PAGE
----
- Similar to Stitch Fix, Under Armour athletic wear company is now offering a monthly outfitting box, wherein an “official outfitter” chooses four to six pieces of company clothing befitting a customer’s needs, style and goal profile, the Baltimore Sun reported last week.
- Unlike other clothing subscription boxes, there is no fee for the service; but like Stitch Fix, customers keep and pay for what they like and return the rest for free. If they keep every item, a 20% discount is applied to the total.
- All sports gear is customized according to e-commerce data and Connected Fitness customers who have positively reviewed items worn in areas such as golf, basketball, or soccer that the customer chooses.
Under Armour's free shipping and returns policy on its outfitting box clearly indicates a willingness to underwrite risk in the subscription box business.
Though many retailers underestimate the value of free shipping to consumers, though who do not pay a heavy price, such as Amazon, which routinely spends more than a billion dollars on shipping within a single quarter. Returns too are often costly for merchants, so much so that more than a few reverse logistics companies have popped up to capitalize on creating value for the rejected merchandise.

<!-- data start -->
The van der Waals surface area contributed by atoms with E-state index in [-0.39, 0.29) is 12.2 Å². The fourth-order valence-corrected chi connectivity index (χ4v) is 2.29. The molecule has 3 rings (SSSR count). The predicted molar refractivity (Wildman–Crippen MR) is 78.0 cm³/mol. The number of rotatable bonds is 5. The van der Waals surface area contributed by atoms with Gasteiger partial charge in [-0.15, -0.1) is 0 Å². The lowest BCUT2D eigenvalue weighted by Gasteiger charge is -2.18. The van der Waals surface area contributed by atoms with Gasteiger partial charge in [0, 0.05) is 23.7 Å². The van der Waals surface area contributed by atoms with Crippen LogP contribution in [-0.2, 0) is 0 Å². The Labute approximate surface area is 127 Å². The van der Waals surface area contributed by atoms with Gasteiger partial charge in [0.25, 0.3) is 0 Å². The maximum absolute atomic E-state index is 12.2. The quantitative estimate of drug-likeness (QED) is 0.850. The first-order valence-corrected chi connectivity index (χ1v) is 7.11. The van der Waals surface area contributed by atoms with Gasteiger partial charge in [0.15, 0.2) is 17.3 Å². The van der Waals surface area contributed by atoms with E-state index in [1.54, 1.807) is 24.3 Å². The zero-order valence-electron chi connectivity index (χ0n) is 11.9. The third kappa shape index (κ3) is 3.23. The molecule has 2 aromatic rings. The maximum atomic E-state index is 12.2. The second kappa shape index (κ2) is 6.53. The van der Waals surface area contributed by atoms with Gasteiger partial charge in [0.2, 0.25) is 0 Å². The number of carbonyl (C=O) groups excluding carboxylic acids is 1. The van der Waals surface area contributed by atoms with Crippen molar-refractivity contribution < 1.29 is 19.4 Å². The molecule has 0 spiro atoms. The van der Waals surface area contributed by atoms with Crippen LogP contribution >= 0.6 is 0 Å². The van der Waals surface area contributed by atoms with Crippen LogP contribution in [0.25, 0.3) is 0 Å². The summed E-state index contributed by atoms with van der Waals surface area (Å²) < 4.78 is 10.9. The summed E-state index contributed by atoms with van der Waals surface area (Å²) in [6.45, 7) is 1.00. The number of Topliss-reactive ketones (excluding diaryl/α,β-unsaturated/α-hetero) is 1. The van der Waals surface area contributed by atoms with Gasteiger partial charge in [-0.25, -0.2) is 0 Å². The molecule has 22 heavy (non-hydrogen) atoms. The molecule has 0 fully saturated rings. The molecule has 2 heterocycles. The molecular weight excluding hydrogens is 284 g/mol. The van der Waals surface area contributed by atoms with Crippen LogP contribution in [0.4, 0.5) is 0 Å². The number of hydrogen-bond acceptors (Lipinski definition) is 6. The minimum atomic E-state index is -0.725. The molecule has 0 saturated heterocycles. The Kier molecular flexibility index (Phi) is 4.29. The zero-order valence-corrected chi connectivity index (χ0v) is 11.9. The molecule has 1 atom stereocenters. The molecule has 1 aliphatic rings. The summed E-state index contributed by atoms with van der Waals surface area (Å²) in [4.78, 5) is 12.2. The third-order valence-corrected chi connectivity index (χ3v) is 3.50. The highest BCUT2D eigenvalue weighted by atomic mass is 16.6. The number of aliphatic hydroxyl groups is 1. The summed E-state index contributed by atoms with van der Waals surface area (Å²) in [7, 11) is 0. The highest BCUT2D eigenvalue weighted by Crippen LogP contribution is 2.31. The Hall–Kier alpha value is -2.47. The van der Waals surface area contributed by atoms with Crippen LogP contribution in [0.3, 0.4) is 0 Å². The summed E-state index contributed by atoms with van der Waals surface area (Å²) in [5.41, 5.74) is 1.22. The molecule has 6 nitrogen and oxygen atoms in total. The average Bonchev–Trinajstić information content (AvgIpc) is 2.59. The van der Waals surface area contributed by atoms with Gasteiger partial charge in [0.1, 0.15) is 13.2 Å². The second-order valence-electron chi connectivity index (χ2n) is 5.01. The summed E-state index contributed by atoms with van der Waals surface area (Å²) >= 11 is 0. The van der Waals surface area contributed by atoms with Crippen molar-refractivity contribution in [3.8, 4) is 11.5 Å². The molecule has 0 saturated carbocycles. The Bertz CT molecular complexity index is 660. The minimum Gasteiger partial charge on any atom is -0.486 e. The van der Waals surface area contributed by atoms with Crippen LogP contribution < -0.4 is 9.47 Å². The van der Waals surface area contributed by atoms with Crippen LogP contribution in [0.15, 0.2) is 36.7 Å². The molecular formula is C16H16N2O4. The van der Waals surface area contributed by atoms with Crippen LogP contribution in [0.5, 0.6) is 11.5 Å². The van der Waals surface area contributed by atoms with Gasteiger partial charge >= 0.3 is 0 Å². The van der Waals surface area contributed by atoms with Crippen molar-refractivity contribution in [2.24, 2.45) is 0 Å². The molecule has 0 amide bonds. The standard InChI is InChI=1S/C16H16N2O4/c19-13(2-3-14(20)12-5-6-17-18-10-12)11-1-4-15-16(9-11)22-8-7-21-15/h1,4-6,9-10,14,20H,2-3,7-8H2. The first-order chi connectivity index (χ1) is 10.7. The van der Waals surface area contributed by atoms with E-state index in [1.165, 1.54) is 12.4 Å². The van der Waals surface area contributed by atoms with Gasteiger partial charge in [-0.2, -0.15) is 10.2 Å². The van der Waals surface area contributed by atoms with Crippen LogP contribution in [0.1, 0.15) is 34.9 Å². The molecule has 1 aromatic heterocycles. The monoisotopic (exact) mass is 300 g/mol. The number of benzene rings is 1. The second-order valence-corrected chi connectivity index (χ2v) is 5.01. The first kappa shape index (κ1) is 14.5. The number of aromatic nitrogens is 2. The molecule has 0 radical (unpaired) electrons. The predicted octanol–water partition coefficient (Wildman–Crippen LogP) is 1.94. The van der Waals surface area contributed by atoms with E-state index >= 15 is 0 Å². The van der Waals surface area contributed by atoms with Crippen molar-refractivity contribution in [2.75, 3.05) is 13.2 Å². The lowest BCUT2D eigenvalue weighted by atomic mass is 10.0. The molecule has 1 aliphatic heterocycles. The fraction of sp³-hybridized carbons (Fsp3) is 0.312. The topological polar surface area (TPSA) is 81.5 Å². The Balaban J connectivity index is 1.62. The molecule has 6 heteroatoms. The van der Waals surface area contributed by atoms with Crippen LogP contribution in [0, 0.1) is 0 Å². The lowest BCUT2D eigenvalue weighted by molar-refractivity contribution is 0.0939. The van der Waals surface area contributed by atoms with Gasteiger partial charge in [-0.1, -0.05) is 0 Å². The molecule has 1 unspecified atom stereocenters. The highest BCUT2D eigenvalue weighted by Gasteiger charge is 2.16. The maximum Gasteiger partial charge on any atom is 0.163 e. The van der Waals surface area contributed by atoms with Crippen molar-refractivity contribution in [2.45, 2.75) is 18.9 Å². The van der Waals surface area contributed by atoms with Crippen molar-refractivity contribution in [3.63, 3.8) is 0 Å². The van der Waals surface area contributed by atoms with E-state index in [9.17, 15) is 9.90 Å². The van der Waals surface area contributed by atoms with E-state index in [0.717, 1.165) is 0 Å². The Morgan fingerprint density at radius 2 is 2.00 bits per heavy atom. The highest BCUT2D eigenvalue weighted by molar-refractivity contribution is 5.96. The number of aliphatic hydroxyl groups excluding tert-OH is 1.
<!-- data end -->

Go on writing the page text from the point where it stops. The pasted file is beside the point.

Still, Under Armour either has unusual confidence in the success of its new subscription boxes, or its logistics are streamlined enough to make the free shipping and returns a value-added proposition. Recently the company has faced a slew of negative publicity due to both its sponsorship of professional trophy hunters as well as CEO Kevin Plank's support for President Donald Trump (despite his later resignation from the president's manufacturing council after allegations of racism were cast), but neither has affected sales enough to make the launch of a subscription box seem like too great a risk. The personal curation aspect will likely appeal to buyers; or perhaps the project is more an experiment than an expected source of ongoing revenue.